Resource Guide: Language of the Play
Posted 07 May 2017
British Sign Language (BSL)
BSL uses a two-handed alphabet however some other sign languages, such as American Sign Language (ASL), use a one-handed alphabet.
BRITISH SIGN LANGUAGE (BSL)
Within Britain the most common form of Sign Language is called British Sign Language (BSL). BSL has it’s own grammatical structure and syntax, as a language it is not dependant nor is it strongly related to spoken English. BSL is the preferred language of around 145,000 people within the UK (2011).
A RECOGNISED LANGUAGE
After a big campaign BSL was finally recognised by the UK government as an official minority language in 2003. This has led to increased funding for the needs of the coummunication of people who are Deaf, and an increased awareness of the language which now has a similar status to that of other minority national languages such as Gaelic and Welsh.
SIGN SUPPORTED ENGLISH (SSE)
Another form of sign language used in Britain is known as Sign Supported English (SSE). SSE is not a language in itself. SSE uses the same signs as BSL but they are used in the same order as spoken English. SSE is used to support spoken English, especially within schools where children with hearing impairments are learning English grammar along side their signing, or by people who mix mainly with hearing people.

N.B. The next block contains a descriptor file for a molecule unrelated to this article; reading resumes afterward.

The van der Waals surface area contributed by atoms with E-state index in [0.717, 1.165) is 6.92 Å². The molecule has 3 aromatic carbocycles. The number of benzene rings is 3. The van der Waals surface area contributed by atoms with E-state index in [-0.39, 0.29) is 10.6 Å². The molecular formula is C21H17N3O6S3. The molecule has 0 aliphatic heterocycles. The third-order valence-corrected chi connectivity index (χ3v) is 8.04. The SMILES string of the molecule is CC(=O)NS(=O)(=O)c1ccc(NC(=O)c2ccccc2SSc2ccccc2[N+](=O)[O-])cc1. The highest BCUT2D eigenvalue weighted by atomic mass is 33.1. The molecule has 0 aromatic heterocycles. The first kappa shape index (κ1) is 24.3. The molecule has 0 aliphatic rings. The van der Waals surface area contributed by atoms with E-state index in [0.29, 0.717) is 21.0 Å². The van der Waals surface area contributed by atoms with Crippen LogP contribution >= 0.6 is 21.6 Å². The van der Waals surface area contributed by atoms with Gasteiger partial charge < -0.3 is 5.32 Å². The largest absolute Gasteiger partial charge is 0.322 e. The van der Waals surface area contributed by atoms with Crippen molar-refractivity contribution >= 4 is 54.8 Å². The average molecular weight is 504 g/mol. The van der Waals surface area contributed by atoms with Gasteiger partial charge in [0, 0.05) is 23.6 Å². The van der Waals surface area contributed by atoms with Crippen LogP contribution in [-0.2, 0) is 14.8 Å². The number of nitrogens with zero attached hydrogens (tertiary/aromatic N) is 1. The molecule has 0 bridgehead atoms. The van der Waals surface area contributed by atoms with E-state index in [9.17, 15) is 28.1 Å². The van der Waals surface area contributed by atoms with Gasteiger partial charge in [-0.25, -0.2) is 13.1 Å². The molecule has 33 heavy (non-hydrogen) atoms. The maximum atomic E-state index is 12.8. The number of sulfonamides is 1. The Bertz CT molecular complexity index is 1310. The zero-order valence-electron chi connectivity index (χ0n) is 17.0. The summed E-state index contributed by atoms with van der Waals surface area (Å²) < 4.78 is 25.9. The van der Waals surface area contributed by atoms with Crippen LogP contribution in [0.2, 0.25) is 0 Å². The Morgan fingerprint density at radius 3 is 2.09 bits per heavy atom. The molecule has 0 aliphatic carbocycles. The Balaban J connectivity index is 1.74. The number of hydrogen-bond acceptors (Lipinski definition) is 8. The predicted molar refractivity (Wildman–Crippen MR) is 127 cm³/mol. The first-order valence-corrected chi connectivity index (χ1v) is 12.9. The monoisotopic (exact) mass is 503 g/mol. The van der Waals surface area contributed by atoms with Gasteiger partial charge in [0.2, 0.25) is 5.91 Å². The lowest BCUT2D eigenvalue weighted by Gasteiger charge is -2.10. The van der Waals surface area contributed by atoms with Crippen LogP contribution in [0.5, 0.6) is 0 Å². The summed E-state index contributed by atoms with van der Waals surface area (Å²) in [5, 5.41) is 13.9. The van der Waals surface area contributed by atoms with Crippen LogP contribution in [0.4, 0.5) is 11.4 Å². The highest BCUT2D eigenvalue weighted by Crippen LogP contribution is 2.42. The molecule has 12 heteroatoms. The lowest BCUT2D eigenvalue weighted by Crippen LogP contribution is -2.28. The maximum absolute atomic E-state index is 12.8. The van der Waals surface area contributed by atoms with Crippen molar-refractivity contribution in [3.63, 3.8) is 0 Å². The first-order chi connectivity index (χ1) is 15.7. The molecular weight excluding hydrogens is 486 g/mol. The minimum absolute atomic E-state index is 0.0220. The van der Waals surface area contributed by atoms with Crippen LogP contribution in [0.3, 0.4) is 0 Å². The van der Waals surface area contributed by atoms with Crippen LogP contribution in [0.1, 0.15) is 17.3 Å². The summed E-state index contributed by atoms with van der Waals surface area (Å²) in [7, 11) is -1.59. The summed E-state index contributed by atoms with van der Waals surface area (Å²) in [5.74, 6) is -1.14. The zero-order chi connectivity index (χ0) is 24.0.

A WORLDWIDE LANGUAGE?
Many hearing people have the false impression that Sign Language is a worldwide universal language, but this however is far from the truth. Because of the isolated nature of Sign Language there is even significant variation from city to city within Britain, this is known as regional variation and can be thought of as being similar to regional accents and colloquialisms found in spoken languages. Other countries have their own sign language.
Estuary English is an English dialect or accent associated with South East England, especially the area along the River Thames and its estuary, centering around London. Learn more here: "More than one in five Britons will change the way they talk from time to time, a study has shown.
Received Pronunciation, or RP for short, is the instantly recognisable accent often described as ‘typically British’. Popular terms for this accent, such as ‘The Queen’s English’, ‘Oxford English’ or ‘BBC English’ are all a little misleading. The Queen, for instance, speaks an almost unique form of English, while the English we hear at Oxford University or on the BBC is no longer restricted to one type of accent. RP is an accent, not a dialect, since all RP speakers speak Standard English. Learn more here: "Received Pronunciation is only around 200 years old," says linguist David Crystal. "It emerged towards the end of the 18th century as an upper-class accent, and soon became the voice of the public schools, the civil service, and the British Empire" (Daily Mail, October 3, 2014).
A treat for reading all the way to the bottom:
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